Payne completed her Legal Practice Course at Guildford law school and, after a brief stint at Kent firm Clarkson Wright & Jakes, in 2002 joined another Kent firm, Wellers Law Group, to begin her training contract. She qualified two years later and proceeded to rise through the ranks to head of dispute resolution and litigation, and then salaried partner.
Clearly, her career was blossoming, from Welsh mining town to university to law firm partnership. But this still was not enough for Payne. ‘I came to realise that it was only through managing my own firm that I could deliver the quality of service that I had emphatically not received while going through my own divorce,’ she says. ‘People are at their most vulnerable when going through such a difficult phase of their lives. I wanted the opportunity to create a law firm environment that would meet their needs, that was accessible and would communicate with them. Also, of course, to create a firm where we all shared the same values for delivering legal services.’
Teresa Payne is a director of the Home Renaissance Foundation which, in her words, ‘creates a voice for government to think about the importance of the home environment, which is where the next generation is being developed. The home needs to be protected, no matter how humble it might be.’ The foundation has hosted ‘packed’ conferences all over the world, she says, ‘and we’ve even sent people to the UN’.
She is also a leadership fellow of the Society of Leadership Fellows, founded by the Duke of Edinburgh in 1966. The Society is based at St George’s House, Windsor Castle and was originally intended to support clergy. Nowadays, however, it supports leaders from all walks of life. ‘It has been a great help to me,’ comments Payne. ‘There is such a diversity of fellows that you are constantly being challenged to reflect on why you think the way you do. We’re all a product of our upbringing, but is that inherited way of thinking still valid?’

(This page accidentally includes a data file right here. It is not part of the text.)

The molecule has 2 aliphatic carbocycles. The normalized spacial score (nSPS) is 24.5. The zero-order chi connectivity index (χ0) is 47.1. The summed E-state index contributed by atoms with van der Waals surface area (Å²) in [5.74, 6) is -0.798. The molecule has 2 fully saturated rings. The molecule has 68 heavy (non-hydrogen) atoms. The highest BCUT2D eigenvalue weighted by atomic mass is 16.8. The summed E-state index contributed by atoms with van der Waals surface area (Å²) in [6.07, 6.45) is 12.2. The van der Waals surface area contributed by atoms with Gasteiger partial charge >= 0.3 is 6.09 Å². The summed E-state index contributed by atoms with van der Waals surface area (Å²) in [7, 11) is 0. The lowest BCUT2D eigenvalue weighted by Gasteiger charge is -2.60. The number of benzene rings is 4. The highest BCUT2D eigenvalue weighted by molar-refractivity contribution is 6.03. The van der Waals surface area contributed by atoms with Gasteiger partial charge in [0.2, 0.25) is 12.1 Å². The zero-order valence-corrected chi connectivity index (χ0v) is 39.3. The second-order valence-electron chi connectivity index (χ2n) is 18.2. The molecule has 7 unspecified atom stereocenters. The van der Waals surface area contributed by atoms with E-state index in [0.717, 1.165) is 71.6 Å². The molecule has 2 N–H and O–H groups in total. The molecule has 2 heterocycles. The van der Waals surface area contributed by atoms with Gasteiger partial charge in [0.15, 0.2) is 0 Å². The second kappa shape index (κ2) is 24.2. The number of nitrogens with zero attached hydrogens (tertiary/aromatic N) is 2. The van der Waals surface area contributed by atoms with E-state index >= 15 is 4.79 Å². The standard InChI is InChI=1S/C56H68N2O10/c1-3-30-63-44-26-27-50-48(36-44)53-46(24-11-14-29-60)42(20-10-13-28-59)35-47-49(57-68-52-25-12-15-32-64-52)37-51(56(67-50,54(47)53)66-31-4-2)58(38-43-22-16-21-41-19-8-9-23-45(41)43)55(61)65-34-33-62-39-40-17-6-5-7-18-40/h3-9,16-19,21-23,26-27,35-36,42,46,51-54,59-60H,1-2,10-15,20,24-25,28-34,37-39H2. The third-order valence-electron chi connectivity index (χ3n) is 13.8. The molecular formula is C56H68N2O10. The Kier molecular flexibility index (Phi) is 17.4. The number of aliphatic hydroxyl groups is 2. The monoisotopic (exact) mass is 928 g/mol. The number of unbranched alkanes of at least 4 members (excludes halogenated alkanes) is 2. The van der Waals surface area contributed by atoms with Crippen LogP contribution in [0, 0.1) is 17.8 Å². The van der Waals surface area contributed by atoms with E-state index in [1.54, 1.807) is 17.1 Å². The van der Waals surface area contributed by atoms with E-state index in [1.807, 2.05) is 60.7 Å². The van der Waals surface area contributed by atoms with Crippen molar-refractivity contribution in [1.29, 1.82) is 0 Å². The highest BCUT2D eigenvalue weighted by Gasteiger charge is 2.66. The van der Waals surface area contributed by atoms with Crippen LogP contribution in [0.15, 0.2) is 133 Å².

Running your own show
That sounds deceptively straightforward, but what about the risks of turning your back on a salaried position, with an established career path, and venturing into running your own show? Payne responds: ‘Looking back to 2007, when we acquired our first firm – Parfitt Cresswell on Fulham Broadway – I’m shocked by how little I then knew. When the 2008 global financial crisis hit, we saw our work halved within six months. Cashflow was a nightmare. But I learned a good lesson: business development is not an option, it is a must.’
By then Nigel Harper, an accountant, had already come into the picture, although she did not enter into an ABS arrangement with him until July 2019. (An ABS is a business model that allows non-lawyers to become partners in a law firm.) Harper is now the chief executive officer of Parfitt Cresswell and co-owns it with Payne. ‘The lawyer-accountant combination is good for running a law firm,’ comments Payne. ‘It made we non-accountants focus on financial management. Getting to grips with financial management is essential, if only because banks, when you go to them for a loan, are more sympathetic if you show some understanding of it. Work will always have peaks and troughs. It helps to know how to manage both the good and the bad times.’
She and her newly acquired firm survived the financial meltdown, but how did it then grow to become the Parfitt Cresswell of today, with so many offices throughout the south-east? ‘The firm had good solid foundations – it was founded in 1908,’ replies Payne. ‘It was the perfect springboard for establishing ourselves before going on to build the Parfitt Cresswell brand.’
Payne and Harper went on the ‘acquisition trail’ and today have 11 offices in nine locations. Their most recent acquisition was Copley Clark in 2019. Their empire comprises four Parfitt Cresswell offices, in London, Windsor, East Sussex and Berkshire, plus the offices of five law firms that Parfitt Cresswell has acquired. These are Keene Marsland and Max Barfoot (both in Tunbridge Wells, Kent), Copley Clark (in Banstead, Surrey and Sutton, London), Colemans (two offices in Haywards Heath, West Sussex) and Jevons Riley & Pope (Edenbridge, Kent). The five firms have all retained their original names, while at the same time becoming trading names of Parfitt Cresswell.